The oldest state in the nation now has the nation’s youngest House speaker in modern history.
At 28, Ryan Fecteau is also the first out gay person in the Maine Legislature’s most powerful role, according to Maine’s House Clerk and the National Conference of State Legislatures.
Fecteau was elected by his House colleagues in Augusta on Wednesday.
Fecteau’s rise – and Democrats’ hold on both chambers this November in notoriously swingy Maine – is a bright spot for Democrats, who struggled in state legislative races around the country.
Those who have worked with Fecteau attribute his success to a political savvy that transcends his age. Even before he made his speaker bid official, Fecteau met with, telephoned or Zoomed each of his 79 Democratic colleagues during election season, traveling north along the sea coast to districts near the Canadian border.
“I noticed that this past year, he’s traveled all over the state of Maine,” said former GOP Sen. Joyce Maker of Calais, who kept up with Fecteau’s travel on Facebook. “I didn’t quite get it when I first saw it. I don’t think in my time in the legislature I saw someone that wanted to be a leader do that.”
Running for office at 22
Unlike many states, Maine’s citizen legislature has term limits, capping service at four two-year terms in both the House and Senate – which Fecteau says gave him an opening despite his relative lack of seniority.
“I probably wouldn’t even be here if not for term limits,” Fecteau said in an interview.
Fecteau won a House seat from his native Biddeford in 2014, when he was 22. He had just graduated from The Catholic University of America in Washington, DC, studying political science, theology and religious studies.
Once in Augusta, Fecteau was assigned to work on the Labor, Commerce, Research and Economic Development Committee, tackling issues including addressing “the reasons why many of my peers were choosing not to stay in the state,” he said. “That is and has been my real motivation for being in Augusta.”
It also helped that he quickly built friendships with other members. “He appreciated our older person humor,” said former Democratic state Rep. Anne-Marie Mastraccio. She served on the committee with Fecteau. “He would make fun of us but we could make fun of him. He just fit in.”
Fecteau quickly rose to House chair of the joint committee in his second term, serving alongside a Republican Senate committee chair. Then, in 2018, former House Speaker Sara Gideon named him Assistant Majority Leader, charged with whipping votes and helping newly elected colleagues to navigate Maine’s part-time legislature.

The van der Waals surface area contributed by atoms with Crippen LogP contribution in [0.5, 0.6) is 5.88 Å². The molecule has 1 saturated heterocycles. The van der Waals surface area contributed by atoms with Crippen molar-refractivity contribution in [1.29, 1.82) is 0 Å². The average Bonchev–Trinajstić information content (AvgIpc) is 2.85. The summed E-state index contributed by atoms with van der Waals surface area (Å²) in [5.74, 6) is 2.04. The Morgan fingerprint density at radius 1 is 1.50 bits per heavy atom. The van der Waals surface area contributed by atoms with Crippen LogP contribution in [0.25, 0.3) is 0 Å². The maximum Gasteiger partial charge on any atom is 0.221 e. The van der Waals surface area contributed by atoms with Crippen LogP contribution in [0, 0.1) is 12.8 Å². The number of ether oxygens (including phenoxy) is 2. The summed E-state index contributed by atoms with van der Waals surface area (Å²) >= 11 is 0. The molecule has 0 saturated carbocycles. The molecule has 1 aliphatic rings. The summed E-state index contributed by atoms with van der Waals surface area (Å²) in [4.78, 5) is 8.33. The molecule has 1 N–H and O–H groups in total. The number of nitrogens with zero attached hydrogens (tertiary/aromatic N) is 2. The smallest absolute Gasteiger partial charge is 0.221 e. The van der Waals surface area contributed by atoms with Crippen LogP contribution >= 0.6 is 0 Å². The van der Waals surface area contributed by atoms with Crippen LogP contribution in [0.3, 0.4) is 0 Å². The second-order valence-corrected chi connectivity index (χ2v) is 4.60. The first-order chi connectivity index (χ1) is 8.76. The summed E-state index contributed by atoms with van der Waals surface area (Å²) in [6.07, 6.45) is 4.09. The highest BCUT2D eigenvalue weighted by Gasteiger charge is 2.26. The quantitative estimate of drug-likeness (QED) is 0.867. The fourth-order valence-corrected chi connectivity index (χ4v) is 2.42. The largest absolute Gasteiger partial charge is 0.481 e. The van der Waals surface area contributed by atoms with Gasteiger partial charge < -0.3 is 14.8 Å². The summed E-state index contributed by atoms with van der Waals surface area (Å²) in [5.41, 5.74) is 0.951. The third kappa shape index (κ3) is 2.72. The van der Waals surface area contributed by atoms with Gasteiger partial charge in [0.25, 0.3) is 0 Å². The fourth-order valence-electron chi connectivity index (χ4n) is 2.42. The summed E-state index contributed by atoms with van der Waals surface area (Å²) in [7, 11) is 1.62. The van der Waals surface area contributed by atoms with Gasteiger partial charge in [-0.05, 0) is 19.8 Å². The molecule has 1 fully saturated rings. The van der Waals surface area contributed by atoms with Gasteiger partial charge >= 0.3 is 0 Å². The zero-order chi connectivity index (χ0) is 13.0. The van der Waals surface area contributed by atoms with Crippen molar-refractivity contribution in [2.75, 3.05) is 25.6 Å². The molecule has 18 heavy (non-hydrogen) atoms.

Fecteau was 26 when he started the leadership role. “I think with term limits, it’s one of the funny things that results,” he said. “Someone at 26 can be a more seasoned legislator than someone who is in their 50s or 60s or 70s.”
Gideon hit her own term limit in 2020, leaving the speakership open and the House to pursue her unsuccessful challenge of incumbent US Sen. Susan Collins and giving Fecteau an opening to replace her.
“Did I expect to be the next speaker of the House? No,” Fecteau said.
Unlike its federal counterpart, Maine’s constitution requires a balanced state budget every year – no matter what. With the pandemic drying up state revenues, that puts Fecteau in a tough spot.
“It’s going to be miserable,” said Mastraccio – but she added that Fecteau is well-positioned to handle it.
“We’re at a point where his experience on the labor committee, his experience as assistant leader, working with a really good speaker of the house for four years, I think he will know how to lead people through this horrible time that we aren’t done with,” she said.
“He is the best person for that job right now,” she added.
Facing his own term limit, Fecteau is entering his final two years in the House. He just started a new job with Washington DC-based data firm Catalist as an account executive – and he and his 3-year-old Goldendoodle, Pancake, are benefiting from pandemic-era work from home flexibilities in Biddeford.
“I’ve served in the legislature since I was 22 years old, and I will be 30 by the time this term is up,” Fecteau said. “I have to think about what I want.”